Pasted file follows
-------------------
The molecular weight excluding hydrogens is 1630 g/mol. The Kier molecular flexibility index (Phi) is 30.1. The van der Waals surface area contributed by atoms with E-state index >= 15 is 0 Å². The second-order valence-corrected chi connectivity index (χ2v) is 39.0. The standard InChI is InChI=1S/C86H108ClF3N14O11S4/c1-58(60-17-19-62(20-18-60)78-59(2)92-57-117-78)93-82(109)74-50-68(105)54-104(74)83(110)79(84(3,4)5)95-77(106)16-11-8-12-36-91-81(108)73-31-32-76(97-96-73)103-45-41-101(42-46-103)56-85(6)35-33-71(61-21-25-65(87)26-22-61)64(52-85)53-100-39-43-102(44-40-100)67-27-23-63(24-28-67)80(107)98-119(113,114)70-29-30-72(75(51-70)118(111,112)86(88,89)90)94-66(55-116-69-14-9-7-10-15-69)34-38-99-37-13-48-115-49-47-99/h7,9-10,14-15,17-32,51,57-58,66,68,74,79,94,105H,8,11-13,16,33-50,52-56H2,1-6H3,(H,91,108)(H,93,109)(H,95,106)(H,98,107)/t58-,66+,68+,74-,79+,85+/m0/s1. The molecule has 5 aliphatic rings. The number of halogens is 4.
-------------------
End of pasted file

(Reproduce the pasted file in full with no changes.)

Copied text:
The molecular weight excluding hydrogens is 1630 g/mol. The Kier molecular flexibility index (Phi) is 30.1. The van der Waals surface area contributed by atoms with E-state index >= 15 is 0 Å². The second-order valence-corrected chi connectivity index (χ2v) is 39.0. The standard InChI is InChI=1S/C86H108ClF3N14O11S4/c1-58(60-17-19-62(20-18-60)78-59(2)92-57-117-78)93-82(109)74-50-68(105)54-104(74)83(110)79(84(3,4)5)95-77(106)16-11-8-12-36-91-81(108)73-31-32-76(97-96-73)103-45-41-101(42-46-103)56-85(6)35-33-71(61-21-25-65(87)26-22-61)64(52-85)53-100-39-43-102(44-40-100)67-27-23-63(24-28-67)80(107)98-119(113,114)70-29-30-72(75(51-70)118(111,112)86(88,89)90)94-66(55-116-69-14-9-7-10-15-69)34-38-99-37-13-48-115-49-47-99/h7,9-10,14-15,17-32,51,57-58,66,68,74,79,94,105H,8,11-13,16,33-50,52-56H2,1-6H3,(H,91,108)(H,93,109)(H,95,106)(H,98,107)/t58-,66+,68+,74-,79+,85+/m0/s1. The molecule has 5 aliphatic rings. The number of halogens is 4.